- Prohibition of the use of the terms “biodegradable”, “environmentally friendly” or any other equivalent term.
- The AGEC Law obliges companies to provide consumers with information on the environmental characteristics and qualities of the products. According to article 13, manufacturers and importers will inform consumers about aspects such as recyclability, the percentage of recycled material, the use of renewable resources, and hazardous substances’ presence in accordance with EU law. This information must be “viewable or accessible to the consumer at the time of purchase.”
Further objectives of the AGEC Act include:
- Increased share of reused packaging, with targets of 5% reused packaging by 2023 and 10% by 2027.
- 100% of plastics recycled by 2025.
- A ban on the use of plastic microbeads in all rinsed cosmetics by 2026 and non-rinsed cosmetics by 2027.
Equipping consumers with the necessary tools is imperative to be able to make purchases and acquire products in an informed manner
Digital labelling: A potential solution to get more information
Consumers are looking to make more sustainable choices, as well as gaining greater transparency about the substances used in products, their origin, sourcing, manufacturer and social and environment impact. Current regulatory requirements require that on-pack information is mandatory for elements such as ingredients labelling and aspects to help orientate and protect consumers. However, NATRUE questioned whether e-labelling can help to expand a consumer’s awareness and further promote transparency about the product, its ingredients, and its packaging. To this end, the targeted revision of the EU Cosmetics Regulation is expected to include reference to digital labelling.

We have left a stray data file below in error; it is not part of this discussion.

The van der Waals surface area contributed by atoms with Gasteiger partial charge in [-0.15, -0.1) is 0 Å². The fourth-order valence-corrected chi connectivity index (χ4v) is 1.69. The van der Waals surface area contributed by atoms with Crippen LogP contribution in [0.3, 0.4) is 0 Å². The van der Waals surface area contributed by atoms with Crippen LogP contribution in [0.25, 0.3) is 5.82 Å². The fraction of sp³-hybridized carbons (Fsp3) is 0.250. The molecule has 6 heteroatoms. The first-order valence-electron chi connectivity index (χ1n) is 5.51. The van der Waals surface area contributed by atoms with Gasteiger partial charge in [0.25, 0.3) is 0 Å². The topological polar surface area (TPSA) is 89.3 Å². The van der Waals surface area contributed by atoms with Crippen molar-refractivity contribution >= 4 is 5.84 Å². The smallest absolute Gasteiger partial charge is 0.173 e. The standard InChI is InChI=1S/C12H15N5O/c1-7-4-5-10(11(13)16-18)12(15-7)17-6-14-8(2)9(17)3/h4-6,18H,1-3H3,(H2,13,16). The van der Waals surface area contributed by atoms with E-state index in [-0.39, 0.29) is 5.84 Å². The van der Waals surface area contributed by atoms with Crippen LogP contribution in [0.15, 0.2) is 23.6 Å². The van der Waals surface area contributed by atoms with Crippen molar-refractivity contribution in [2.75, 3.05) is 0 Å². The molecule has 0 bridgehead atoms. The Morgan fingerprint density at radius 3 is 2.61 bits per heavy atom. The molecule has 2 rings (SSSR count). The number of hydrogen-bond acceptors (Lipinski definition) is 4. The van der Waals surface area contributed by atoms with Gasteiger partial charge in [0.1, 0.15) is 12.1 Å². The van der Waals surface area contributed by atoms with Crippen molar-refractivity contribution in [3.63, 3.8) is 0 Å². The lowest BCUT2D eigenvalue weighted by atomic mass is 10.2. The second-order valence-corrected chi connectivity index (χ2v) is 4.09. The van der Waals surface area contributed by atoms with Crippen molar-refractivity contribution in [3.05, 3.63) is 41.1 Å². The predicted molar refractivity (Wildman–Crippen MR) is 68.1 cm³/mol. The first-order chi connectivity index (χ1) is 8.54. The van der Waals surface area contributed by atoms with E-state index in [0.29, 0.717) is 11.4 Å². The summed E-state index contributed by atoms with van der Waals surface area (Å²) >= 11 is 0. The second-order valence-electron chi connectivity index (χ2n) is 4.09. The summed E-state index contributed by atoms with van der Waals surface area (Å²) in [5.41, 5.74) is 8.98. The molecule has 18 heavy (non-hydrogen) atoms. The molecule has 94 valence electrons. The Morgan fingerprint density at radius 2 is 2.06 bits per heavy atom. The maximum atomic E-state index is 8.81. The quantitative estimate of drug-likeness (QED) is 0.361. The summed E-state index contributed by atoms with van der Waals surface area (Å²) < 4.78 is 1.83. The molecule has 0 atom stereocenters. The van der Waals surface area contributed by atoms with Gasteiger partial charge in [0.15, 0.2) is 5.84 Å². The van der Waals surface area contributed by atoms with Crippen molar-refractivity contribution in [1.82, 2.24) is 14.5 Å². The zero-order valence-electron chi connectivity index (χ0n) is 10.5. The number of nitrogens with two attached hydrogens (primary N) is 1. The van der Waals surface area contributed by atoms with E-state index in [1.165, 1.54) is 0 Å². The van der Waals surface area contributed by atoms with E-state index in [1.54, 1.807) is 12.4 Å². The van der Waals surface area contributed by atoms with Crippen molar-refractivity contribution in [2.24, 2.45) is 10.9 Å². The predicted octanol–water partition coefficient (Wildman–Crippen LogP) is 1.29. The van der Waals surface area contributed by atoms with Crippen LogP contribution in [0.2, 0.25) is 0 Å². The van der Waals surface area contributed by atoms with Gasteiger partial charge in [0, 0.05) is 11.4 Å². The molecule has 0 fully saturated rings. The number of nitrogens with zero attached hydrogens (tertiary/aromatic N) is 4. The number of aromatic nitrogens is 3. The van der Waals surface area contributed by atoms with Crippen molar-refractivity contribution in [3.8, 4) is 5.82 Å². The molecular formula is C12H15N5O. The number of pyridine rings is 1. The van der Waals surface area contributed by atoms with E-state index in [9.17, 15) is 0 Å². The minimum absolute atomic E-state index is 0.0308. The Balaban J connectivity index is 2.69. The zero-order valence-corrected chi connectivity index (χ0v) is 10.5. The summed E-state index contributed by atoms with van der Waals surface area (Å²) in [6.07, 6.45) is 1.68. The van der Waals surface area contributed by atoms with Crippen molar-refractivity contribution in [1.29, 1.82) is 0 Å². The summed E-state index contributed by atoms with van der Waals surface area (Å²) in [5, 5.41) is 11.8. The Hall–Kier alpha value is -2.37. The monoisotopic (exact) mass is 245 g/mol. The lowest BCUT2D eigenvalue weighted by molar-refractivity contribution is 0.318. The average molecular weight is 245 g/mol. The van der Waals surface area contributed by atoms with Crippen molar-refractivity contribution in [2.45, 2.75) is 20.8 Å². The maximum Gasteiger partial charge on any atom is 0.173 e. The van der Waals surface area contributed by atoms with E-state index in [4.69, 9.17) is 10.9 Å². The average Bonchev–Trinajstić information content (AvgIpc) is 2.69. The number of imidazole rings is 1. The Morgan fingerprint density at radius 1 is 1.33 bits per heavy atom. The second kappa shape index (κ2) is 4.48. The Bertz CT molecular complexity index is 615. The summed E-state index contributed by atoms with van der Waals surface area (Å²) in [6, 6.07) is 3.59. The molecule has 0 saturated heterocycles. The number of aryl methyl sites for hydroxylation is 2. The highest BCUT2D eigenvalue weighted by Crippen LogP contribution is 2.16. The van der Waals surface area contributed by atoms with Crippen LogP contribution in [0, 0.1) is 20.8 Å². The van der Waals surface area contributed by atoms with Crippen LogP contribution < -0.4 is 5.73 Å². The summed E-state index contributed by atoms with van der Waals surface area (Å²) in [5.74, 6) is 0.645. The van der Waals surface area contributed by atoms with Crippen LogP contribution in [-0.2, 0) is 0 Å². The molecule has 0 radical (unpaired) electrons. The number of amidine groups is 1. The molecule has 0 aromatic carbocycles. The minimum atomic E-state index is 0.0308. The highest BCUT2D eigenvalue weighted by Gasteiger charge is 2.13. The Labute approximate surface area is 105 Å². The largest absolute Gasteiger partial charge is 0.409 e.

To investigate this subject, NATRUE commissioned a study in 2022 in order to investigate digital labelling of natural and organic cosmetic products. Specifically, the survey aimed to gauge consumers’ perception, expectation, and trust regarding digital tools when it comes to product information, claims and labelling. According to the results of the study, 57% of shoppers in France would like to see more information on-pack but with additional information available online or in an app. Moreover, French consumers revealed a clear need for more information regarding the sourcing of ingredients and environmental impacts.
The study concluded that consumers want products with less clutter; i.e. less information on the pack. This presents an opportunity to provide information through digitized formats, such as a user-friendly app accessible via a QR-Code scanner, allowing for more readable packaging with larger fonts.
Author: Paula Gómez de Tejada, NATRUE Communications Officer
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Article Originally Published in NATEXPO 2023 Bio Eco Actual Special Edition